Impressed with my authority and confidence in the book, he shared that it was the funniest book he had read in years and wanted to read the next one. I hesitated to reply. I knew the answer was that it had not yet been published but was so taken aback with his choice in reading that I stared at him blankly until I could regain my composure, all the while secretly smiling and thinking to myself, boy, you just can’t judge a book by its cover. I would never have pegged him as a Jane Austen is a vampire novel reader. When I told him that the first book had just been published two weeks ago and that he might have to wait another year for the second in the series, his face fell. “Another year?” he replied. “Jane deserves better.” 

So, Michael Thomas Ford. You better sharpen your quill and get crackin. Your public awaits.


22 thoughts on “A Bookselling Moment with Jane Bites Back

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  1. How fun it must be to help people find Jane Austen related books!! It would definitely make my day if someone came and asked me about what to read after “Pride and Prejudice!” I would love to hear more of your stories!

    On a side note, I really need to get my hands on “Jane Bites Back.” It sounds like a very enjoyable read!


  2. That’s brilliant. I haven’t read Jane Bites Back yet but it’s on my wishlist. I think I have to move it to the top of the list.


  3. LOL! You just made me spew coffee all over my computer keyboard. (I’m sending you the bill! ;-P)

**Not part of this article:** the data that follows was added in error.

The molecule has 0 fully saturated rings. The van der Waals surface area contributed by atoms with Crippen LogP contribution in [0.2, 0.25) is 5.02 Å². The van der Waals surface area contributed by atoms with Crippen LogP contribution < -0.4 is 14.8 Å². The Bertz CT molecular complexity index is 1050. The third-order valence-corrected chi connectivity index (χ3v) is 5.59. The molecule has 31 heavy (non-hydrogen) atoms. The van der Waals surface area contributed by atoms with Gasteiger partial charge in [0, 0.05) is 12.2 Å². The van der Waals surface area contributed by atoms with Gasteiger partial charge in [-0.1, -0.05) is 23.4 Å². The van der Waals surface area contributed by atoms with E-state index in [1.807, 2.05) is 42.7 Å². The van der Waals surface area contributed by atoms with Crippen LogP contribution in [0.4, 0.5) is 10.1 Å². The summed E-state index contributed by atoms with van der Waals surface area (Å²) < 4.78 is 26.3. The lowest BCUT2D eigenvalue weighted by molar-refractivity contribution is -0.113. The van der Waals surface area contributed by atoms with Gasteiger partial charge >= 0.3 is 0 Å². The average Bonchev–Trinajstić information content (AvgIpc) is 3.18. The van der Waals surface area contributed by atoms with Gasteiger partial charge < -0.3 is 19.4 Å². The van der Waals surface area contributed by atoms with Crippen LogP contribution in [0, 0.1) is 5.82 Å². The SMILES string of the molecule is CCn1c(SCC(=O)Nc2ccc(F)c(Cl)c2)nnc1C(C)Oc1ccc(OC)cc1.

The earlier anecdote reminded me of the husband of my sister’s best friend, who I was surprised to find out was a huge Austen fan. He’s also a Warhammer enthusiast! One should never really judge a book by it’s cover… =D


  4. Aren’t people fascinating! It puts Lizzy in mind: “But people themselves alter so much, that there is something new to be observed in them for ever.” The poor gentleman: though I laugh at him, you paint such a crestfallen and sympathetic portrait that I must feel for him too.


  5. Awesome story, Laurel Ann! I worked for Borders for many years (does that make you my arch nemesis? LOL) and you’re completely right — every bookseller has their favorite battle wounds to display from customer interactions! People are hilarious — and crazy. Actually, I miss it.

    How fun that the gentleman read Jane Bites Back and is eagerly awaiting the sequel — sounds like I need to grab that one, too! I read the first 20 pages or so on the official site and was entertained, for sure. I’ll be looking for it soon!